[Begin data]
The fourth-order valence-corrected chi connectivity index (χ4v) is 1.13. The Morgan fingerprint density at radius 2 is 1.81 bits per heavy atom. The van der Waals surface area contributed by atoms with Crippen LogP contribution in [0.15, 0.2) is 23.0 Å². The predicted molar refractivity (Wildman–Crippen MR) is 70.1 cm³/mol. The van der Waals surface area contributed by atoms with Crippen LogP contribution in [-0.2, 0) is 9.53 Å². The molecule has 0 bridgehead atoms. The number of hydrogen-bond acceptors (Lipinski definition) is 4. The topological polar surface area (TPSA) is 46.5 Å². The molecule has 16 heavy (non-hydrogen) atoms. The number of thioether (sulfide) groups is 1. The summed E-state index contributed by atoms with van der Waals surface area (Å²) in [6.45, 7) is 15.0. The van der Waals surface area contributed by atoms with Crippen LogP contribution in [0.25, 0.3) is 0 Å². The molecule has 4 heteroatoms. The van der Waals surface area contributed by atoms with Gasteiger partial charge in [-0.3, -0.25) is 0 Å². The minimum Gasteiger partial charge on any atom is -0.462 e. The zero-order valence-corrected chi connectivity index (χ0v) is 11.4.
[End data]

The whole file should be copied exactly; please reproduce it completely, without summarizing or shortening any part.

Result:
The fourth-order valence-corrected chi connectivity index (χ4v) is 1.13. The Morgan fingerprint density at radius 2 is 1.81 bits per heavy atom. The van der Waals surface area contributed by atoms with Crippen LogP contribution in [0.15, 0.2) is 23.0 Å². The predicted molar refractivity (Wildman–Crippen MR) is 70.1 cm³/mol. The van der Waals surface area contributed by atoms with Crippen LogP contribution in [-0.2, 0) is 9.53 Å². The molecule has 0 bridgehead atoms. The number of hydrogen-bond acceptors (Lipinski definition) is 4. The topological polar surface area (TPSA) is 46.5 Å². The molecule has 16 heavy (non-hydrogen) atoms. The number of thioether (sulfide) groups is 1. The summed E-state index contributed by atoms with van der Waals surface area (Å²) in [6.45, 7) is 15.0. The van der Waals surface area contributed by atoms with Crippen LogP contribution in [0.25, 0.3) is 0 Å². The molecule has 4 heteroatoms. The van der Waals surface area contributed by atoms with Gasteiger partial charge in [-0.3, -0.25) is 0 Å². The minimum Gasteiger partial charge on any atom is -0.462 e. The zero-order valence-corrected chi connectivity index (χ0v) is 11.4.